Assessing Mr. Krugman’s record on schooling, the economic recovery, and taxation.
Professor Paul Krugman “has a good understanding of the essentials of international trade (the basis for his Nobel Prize Award) and explains them well,” I wrote in December in my new book about President Trump and his economic team. But I added that Krugman “is wrong about most [other] economic subjects . . . [and] helpful for predicting mistakes that would be made by the President’s opponents.” Now is a good time to assess whether the data still support such a harsh evaluation, with special attention to schooling, the economic recovery, and taxation.
Krugman on schooling
Throughout the summer of 2020, Professor Krugman opined on the consequences of renewing in-person schooling. I found that remote learning in the U.S. has an opportunity cost of $1.6 billion per school day because pupils learn more effectively in person. While still in the realm of obvious economic results, Krugman agreed that “nobody knows . . . how we can educate America’s children without normal schooling.” Nevertheless, his amateur and partisan theory of disease trumped that assessment. He advised his five million followers that reopening school this fall would “be a complete disaster” that “would kill thousands” as it “disastrously reinforc[ed] the pandemic.”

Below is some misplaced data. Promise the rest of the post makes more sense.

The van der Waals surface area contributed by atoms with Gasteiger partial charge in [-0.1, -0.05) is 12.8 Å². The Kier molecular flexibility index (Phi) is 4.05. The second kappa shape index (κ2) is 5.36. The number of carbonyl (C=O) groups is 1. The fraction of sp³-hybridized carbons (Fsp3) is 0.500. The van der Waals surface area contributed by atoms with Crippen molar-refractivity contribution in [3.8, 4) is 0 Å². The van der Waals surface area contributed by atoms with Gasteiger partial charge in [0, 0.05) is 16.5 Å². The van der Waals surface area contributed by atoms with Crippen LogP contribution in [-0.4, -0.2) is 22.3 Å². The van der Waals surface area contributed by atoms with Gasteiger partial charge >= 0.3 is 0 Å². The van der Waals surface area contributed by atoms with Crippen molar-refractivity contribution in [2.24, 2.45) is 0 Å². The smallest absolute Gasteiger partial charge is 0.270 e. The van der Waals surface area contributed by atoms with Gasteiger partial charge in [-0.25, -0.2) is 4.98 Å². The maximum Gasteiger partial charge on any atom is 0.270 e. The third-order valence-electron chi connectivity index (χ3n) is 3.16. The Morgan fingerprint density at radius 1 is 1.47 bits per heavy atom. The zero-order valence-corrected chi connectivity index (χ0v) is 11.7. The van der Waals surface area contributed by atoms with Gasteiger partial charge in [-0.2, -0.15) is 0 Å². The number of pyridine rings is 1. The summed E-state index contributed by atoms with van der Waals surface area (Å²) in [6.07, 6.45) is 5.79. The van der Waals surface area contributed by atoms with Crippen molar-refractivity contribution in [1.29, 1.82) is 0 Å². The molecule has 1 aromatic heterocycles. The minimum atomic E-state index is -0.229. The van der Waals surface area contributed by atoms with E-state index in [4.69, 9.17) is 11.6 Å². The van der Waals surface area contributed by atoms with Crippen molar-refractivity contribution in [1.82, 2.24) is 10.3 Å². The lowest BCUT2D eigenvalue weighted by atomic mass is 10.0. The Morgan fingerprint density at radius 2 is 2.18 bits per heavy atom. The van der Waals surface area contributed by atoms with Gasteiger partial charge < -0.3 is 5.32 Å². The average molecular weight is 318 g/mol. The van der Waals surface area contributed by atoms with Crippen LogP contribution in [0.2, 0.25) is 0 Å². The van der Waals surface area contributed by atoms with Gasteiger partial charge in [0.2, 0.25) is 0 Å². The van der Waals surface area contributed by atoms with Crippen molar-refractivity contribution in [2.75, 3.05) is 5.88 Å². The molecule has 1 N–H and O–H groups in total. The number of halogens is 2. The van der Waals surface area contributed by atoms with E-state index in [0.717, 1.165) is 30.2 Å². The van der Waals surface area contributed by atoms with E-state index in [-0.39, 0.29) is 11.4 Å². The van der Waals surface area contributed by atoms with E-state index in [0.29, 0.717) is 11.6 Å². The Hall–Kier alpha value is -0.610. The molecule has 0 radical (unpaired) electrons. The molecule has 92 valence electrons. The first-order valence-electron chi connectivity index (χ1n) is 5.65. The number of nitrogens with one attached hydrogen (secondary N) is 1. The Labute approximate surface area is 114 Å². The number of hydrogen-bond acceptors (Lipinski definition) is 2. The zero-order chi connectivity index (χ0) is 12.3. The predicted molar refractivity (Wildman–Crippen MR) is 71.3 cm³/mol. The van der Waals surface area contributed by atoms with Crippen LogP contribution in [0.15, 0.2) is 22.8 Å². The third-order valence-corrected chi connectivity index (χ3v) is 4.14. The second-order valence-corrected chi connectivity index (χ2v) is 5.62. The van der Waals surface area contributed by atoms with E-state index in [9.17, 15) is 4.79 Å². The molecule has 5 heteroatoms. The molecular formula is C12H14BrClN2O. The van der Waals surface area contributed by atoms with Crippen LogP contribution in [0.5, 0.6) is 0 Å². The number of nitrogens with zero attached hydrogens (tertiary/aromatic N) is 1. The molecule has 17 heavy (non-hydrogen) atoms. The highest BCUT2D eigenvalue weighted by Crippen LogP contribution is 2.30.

Israel had an outbreak early in the summer that coincided with its reopening schools. In his opinion, that by itself justified withholding hundreds of billions of dollars of human capital from America’s children. (He showed his followers the series for Israeli cases through August 1, rather than the less alarming trend for deaths). Never mind that Sweden had not even closed schools in the spring, while several other countries reopened (without second waves) before the end of June. Never mind that already in June the American Academy of Pediatrics saw “a much smaller role in driving the spread of the disease than we would expect.” Never mind the promising results from summer camps and daycare centers here at home.
Many schools did in fact dare to open. The Mulligan children were enrolled in a couple of them, which were able to deliver thousands of pupil-days of in-person schooling without a single confirmed case of COVID-19 among students, faculty, or staff. Using a larger dataset, Brown University professor Emily Oster found that “schools aren’t super-spreaders . . . fears from the summer appear to have been overblown.” Krugman had no business stoking those fears with an improbable scenario from outside his expertise, when he knew that the human-capital costs to children of e-learning were enormous and guaranteed.